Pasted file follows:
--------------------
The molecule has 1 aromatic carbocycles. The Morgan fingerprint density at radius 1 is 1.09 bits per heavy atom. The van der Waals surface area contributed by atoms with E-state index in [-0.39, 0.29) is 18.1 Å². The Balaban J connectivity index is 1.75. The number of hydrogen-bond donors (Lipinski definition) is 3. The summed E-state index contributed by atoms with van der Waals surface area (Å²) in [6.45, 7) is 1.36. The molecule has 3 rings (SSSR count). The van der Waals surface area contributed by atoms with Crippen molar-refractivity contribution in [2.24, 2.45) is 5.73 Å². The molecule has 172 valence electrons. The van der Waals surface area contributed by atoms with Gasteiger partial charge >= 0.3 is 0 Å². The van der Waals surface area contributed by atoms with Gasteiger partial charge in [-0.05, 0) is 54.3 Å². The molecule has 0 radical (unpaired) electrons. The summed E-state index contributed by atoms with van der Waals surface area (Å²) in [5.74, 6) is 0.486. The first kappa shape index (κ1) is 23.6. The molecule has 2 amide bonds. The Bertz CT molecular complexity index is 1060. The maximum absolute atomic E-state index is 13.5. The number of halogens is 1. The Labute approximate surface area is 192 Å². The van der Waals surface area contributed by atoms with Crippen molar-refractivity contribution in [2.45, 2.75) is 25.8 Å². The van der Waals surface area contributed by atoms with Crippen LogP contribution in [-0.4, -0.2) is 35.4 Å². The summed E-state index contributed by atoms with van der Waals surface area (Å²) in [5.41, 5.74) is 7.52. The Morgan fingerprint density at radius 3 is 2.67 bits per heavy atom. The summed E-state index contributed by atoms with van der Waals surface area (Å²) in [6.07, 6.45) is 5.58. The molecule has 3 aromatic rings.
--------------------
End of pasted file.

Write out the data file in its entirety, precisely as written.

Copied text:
The molecule has 1 aromatic carbocycles. The Morgan fingerprint density at radius 1 is 1.09 bits per heavy atom. The van der Waals surface area contributed by atoms with E-state index in [-0.39, 0.29) is 18.1 Å². The Balaban J connectivity index is 1.75. The number of hydrogen-bond donors (Lipinski definition) is 3. The summed E-state index contributed by atoms with van der Waals surface area (Å²) in [6.45, 7) is 1.36. The molecule has 3 rings (SSSR count). The van der Waals surface area contributed by atoms with Crippen molar-refractivity contribution in [2.24, 2.45) is 5.73 Å². The molecule has 172 valence electrons. The van der Waals surface area contributed by atoms with Gasteiger partial charge >= 0.3 is 0 Å². The van der Waals surface area contributed by atoms with Gasteiger partial charge in [-0.05, 0) is 54.3 Å². The molecule has 0 radical (unpaired) electrons. The summed E-state index contributed by atoms with van der Waals surface area (Å²) in [5.74, 6) is 0.486. The first kappa shape index (κ1) is 23.6. The molecule has 2 amide bonds. The Bertz CT molecular complexity index is 1060. The maximum absolute atomic E-state index is 13.5. The number of halogens is 1. The Labute approximate surface area is 192 Å². The van der Waals surface area contributed by atoms with Crippen molar-refractivity contribution in [2.45, 2.75) is 25.8 Å². The van der Waals surface area contributed by atoms with Crippen LogP contribution in [-0.4, -0.2) is 35.4 Å². The summed E-state index contributed by atoms with van der Waals surface area (Å²) in [5.41, 5.74) is 7.52. The Morgan fingerprint density at radius 3 is 2.67 bits per heavy atom. The summed E-state index contributed by atoms with van der Waals surface area (Å²) in [6.07, 6.45) is 5.58. The molecule has 3 aromatic rings.